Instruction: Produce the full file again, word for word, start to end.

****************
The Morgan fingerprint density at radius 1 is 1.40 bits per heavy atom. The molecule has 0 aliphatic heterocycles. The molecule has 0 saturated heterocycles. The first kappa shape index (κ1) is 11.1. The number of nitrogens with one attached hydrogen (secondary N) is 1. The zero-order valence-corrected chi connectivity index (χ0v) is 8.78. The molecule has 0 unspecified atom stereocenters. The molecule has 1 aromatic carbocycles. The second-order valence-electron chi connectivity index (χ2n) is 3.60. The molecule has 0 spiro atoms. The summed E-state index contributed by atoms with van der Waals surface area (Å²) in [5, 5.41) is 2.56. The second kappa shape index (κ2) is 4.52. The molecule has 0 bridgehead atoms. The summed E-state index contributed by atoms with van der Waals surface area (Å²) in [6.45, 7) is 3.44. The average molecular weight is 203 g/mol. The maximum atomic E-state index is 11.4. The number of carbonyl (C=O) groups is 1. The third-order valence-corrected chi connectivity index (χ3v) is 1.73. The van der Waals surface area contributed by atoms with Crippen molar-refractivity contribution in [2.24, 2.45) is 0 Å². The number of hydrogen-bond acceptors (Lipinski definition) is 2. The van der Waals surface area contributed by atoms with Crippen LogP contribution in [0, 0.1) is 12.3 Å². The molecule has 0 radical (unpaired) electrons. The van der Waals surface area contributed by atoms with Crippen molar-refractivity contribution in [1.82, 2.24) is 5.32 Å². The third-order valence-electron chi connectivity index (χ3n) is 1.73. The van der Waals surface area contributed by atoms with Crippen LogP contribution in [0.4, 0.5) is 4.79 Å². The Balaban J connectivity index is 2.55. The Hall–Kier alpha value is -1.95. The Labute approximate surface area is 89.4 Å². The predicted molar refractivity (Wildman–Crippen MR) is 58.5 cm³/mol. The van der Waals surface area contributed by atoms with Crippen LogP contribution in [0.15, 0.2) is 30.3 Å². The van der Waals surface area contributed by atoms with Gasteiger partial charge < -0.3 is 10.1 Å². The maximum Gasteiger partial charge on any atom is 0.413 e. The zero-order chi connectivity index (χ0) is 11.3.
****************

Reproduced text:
The Morgan fingerprint density at radius 1 is 1.40 bits per heavy atom. The molecule has 0 aliphatic heterocycles. The molecule has 0 saturated heterocycles. The first kappa shape index (κ1) is 11.1. The number of nitrogens with one attached hydrogen (secondary N) is 1. The zero-order valence-corrected chi connectivity index (χ0v) is 8.78. The molecule has 0 unspecified atom stereocenters. The molecule has 1 aromatic carbocycles. The second-order valence-electron chi connectivity index (χ2n) is 3.60. The molecule has 0 spiro atoms. The summed E-state index contributed by atoms with van der Waals surface area (Å²) in [5, 5.41) is 2.56. The second kappa shape index (κ2) is 4.52. The molecule has 0 bridgehead atoms. The summed E-state index contributed by atoms with van der Waals surface area (Å²) in [6.45, 7) is 3.44. The average molecular weight is 203 g/mol. The maximum atomic E-state index is 11.4. The number of carbonyl (C=O) groups is 1. The third-order valence-corrected chi connectivity index (χ3v) is 1.73. The van der Waals surface area contributed by atoms with Crippen molar-refractivity contribution in [2.24, 2.45) is 0 Å². The number of hydrogen-bond acceptors (Lipinski definition) is 2. The van der Waals surface area contributed by atoms with Crippen LogP contribution in [0, 0.1) is 12.3 Å². The molecule has 0 radical (unpaired) electrons. The van der Waals surface area contributed by atoms with Crippen molar-refractivity contribution in [1.82, 2.24) is 5.32 Å². The third-order valence-electron chi connectivity index (χ3n) is 1.73. The van der Waals surface area contributed by atoms with Crippen LogP contribution in [0.4, 0.5) is 4.79 Å². The Balaban J connectivity index is 2.55. The Hall–Kier alpha value is -1.95. The Labute approximate surface area is 89.4 Å². The predicted molar refractivity (Wildman–Crippen MR) is 58.5 cm³/mol. The van der Waals surface area contributed by atoms with Crippen LogP contribution in [0.15, 0.2) is 30.3 Å². The van der Waals surface area contributed by atoms with Gasteiger partial charge < -0.3 is 10.1 Å². The maximum Gasteiger partial charge on any atom is 0.413 e. The zero-order chi connectivity index (χ0) is 11.3.